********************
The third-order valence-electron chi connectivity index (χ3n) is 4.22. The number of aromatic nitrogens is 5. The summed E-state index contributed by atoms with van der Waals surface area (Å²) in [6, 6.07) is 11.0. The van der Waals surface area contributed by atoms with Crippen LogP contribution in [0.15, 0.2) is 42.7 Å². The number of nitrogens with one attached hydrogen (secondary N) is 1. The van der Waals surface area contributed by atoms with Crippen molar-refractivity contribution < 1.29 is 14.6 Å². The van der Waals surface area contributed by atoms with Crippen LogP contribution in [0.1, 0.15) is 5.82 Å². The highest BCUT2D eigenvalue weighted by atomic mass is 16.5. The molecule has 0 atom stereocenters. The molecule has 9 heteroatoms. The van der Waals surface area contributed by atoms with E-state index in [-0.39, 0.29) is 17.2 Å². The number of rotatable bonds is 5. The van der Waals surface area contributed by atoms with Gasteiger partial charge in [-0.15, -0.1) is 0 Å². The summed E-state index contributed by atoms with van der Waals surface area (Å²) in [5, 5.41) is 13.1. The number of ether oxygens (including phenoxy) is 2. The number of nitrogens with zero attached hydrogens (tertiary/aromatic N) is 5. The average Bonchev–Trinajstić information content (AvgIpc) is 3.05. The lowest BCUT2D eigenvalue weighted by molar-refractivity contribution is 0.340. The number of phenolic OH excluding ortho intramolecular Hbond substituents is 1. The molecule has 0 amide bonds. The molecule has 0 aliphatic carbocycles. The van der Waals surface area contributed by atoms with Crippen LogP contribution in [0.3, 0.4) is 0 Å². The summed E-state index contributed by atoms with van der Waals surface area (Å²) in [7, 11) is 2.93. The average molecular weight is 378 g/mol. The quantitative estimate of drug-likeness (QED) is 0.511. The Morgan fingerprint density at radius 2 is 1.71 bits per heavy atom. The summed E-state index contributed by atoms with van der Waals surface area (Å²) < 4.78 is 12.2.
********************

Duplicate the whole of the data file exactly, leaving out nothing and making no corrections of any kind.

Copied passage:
The third-order valence-electron chi connectivity index (χ3n) is 4.22. The number of aromatic nitrogens is 5. The summed E-state index contributed by atoms with van der Waals surface area (Å²) in [6, 6.07) is 11.0. The van der Waals surface area contributed by atoms with Crippen LogP contribution in [0.15, 0.2) is 42.7 Å². The number of nitrogens with one attached hydrogen (secondary N) is 1. The van der Waals surface area contributed by atoms with Crippen molar-refractivity contribution < 1.29 is 14.6 Å². The van der Waals surface area contributed by atoms with Crippen LogP contribution in [0.1, 0.15) is 5.82 Å². The highest BCUT2D eigenvalue weighted by atomic mass is 16.5. The molecule has 0 atom stereocenters. The molecule has 9 heteroatoms. The van der Waals surface area contributed by atoms with E-state index in [-0.39, 0.29) is 17.2 Å². The number of rotatable bonds is 5. The van der Waals surface area contributed by atoms with Gasteiger partial charge in [-0.15, -0.1) is 0 Å². The summed E-state index contributed by atoms with van der Waals surface area (Å²) in [5, 5.41) is 13.1. The number of ether oxygens (including phenoxy) is 2. The number of nitrogens with zero attached hydrogens (tertiary/aromatic N) is 5. The average Bonchev–Trinajstić information content (AvgIpc) is 3.05. The lowest BCUT2D eigenvalue weighted by molar-refractivity contribution is 0.340. The number of phenolic OH excluding ortho intramolecular Hbond substituents is 1. The molecule has 0 amide bonds. The molecule has 0 aliphatic carbocycles. The van der Waals surface area contributed by atoms with Crippen LogP contribution in [0.3, 0.4) is 0 Å². The summed E-state index contributed by atoms with van der Waals surface area (Å²) in [7, 11) is 2.93. The average molecular weight is 378 g/mol. The quantitative estimate of drug-likeness (QED) is 0.511. The Morgan fingerprint density at radius 2 is 1.71 bits per heavy atom. The summed E-state index contributed by atoms with van der Waals surface area (Å²) < 4.78 is 12.2.